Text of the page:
Harold Meyerson writes in this Washington Post op-ed:
Shareholder capitalism in the United States has reached the point of absurdity. More than three decades ago, economist Milton Friedman argued that a company’s sole obligation should be to its shareholders. But even Friedman didn’t argue that companies should cut back on everything else or plunge themselves deep into debt just to raise their shareholders’ rewards. Nevertheless, that — as that Wall Street Journal so succinctly illustrated — is what shareholder capitalism has become today.
That’s why an increasing number of top business reporters and commentators have turned against shareholder capitalism. Two years ago, writing in the Harvard Business Review, that magazine’s editorial director, Justin Fox, and Harvard Business School professor Jay Lorsch argued that shareholders performed none of the three basic tasks that, theoretically, justified their claim on corporate profits: They didn’t normally provide the companies with capital (which corporations usually get through retained earnings and borrowing), they didn’t provide a barometer of the company’s value (unless you believe that the share price is always accurate) and they didn’t provide a check on management — save to feather their own nests. In a recent issue of the American Prospect, a magazine I help edit, Pearlstein delivered his own withering critique of shareholder capitalism. And last week, Martin Wolf, the chief economics writer for the Financial Times — the most venerable and respected journal for investors — argued that shareholder capitalism had become so dysfunctional that “we need to rethink ownership and control” of corporations.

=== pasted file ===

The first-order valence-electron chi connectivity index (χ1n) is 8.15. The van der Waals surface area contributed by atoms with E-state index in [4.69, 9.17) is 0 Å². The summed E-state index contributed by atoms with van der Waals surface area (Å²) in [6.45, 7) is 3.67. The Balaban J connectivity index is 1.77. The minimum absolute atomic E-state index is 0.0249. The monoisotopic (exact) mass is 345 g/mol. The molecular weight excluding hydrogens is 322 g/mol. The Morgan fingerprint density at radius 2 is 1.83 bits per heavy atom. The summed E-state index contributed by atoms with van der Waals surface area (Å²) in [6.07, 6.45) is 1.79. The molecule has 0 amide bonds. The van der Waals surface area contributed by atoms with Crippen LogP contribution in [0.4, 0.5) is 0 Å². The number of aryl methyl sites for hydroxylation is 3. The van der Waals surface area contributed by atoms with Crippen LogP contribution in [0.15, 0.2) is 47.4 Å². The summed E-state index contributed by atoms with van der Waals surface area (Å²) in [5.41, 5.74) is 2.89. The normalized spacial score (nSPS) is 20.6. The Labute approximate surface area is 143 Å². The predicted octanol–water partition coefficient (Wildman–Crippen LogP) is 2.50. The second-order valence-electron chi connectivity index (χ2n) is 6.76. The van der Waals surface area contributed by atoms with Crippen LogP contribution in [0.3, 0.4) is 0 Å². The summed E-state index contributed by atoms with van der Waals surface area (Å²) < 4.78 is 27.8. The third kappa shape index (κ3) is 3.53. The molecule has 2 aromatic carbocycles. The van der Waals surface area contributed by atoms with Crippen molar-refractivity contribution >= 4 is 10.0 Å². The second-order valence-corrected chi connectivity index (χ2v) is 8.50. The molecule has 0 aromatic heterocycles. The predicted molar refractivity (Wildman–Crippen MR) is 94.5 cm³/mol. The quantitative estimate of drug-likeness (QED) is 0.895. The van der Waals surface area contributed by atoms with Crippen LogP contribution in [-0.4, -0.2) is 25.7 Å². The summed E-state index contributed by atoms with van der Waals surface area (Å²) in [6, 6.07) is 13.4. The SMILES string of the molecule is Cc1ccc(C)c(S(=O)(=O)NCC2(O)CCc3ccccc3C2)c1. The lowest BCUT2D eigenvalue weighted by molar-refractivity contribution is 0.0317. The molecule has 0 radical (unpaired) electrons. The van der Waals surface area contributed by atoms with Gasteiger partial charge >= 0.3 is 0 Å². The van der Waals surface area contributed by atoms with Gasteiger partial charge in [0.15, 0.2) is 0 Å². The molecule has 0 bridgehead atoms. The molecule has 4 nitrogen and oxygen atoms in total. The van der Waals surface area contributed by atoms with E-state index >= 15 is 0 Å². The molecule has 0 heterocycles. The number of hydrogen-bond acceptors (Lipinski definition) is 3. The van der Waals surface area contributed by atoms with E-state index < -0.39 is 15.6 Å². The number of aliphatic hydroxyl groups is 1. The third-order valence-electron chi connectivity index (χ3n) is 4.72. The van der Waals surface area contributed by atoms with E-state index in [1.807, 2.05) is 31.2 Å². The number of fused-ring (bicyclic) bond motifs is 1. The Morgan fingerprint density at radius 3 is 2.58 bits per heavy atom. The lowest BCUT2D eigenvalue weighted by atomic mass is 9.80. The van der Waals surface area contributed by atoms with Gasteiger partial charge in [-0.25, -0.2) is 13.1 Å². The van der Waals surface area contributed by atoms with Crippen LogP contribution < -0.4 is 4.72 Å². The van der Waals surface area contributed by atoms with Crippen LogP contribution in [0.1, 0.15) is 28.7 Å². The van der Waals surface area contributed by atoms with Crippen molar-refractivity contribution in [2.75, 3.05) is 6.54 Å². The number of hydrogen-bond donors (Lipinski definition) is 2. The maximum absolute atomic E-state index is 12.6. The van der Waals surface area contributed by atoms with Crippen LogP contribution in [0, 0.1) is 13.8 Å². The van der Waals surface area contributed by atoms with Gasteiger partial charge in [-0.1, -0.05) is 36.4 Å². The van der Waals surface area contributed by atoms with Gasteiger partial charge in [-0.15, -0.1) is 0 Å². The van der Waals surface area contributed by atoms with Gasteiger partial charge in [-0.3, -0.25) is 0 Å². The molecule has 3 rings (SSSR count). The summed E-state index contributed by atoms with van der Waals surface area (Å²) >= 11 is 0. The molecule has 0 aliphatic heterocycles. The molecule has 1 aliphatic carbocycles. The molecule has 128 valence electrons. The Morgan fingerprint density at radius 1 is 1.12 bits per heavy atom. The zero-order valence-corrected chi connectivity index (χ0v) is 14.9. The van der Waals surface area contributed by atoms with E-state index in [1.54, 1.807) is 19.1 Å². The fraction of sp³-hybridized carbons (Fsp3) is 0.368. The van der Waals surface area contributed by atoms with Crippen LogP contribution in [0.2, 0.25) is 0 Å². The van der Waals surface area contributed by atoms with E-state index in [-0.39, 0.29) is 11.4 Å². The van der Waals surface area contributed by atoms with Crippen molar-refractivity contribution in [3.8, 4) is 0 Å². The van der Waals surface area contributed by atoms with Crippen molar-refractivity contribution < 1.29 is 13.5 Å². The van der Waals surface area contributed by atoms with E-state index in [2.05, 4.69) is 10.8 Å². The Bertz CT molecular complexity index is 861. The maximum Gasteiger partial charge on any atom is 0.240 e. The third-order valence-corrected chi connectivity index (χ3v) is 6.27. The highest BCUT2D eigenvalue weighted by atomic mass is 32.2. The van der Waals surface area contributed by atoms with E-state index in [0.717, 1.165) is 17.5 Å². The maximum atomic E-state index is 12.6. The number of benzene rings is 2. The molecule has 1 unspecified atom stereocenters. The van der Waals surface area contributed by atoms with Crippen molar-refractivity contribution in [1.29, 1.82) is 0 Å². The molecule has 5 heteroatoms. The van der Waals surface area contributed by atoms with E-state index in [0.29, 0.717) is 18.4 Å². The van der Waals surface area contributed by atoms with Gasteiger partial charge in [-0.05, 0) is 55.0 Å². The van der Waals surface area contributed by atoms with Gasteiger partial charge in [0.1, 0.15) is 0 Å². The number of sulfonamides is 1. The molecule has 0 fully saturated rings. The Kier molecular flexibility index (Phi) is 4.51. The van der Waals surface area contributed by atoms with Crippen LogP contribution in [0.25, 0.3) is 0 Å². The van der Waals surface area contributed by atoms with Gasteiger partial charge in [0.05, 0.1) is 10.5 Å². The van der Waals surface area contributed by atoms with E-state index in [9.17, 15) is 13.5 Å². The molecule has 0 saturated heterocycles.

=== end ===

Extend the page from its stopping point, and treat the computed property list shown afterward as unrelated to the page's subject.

Read the whole thing here.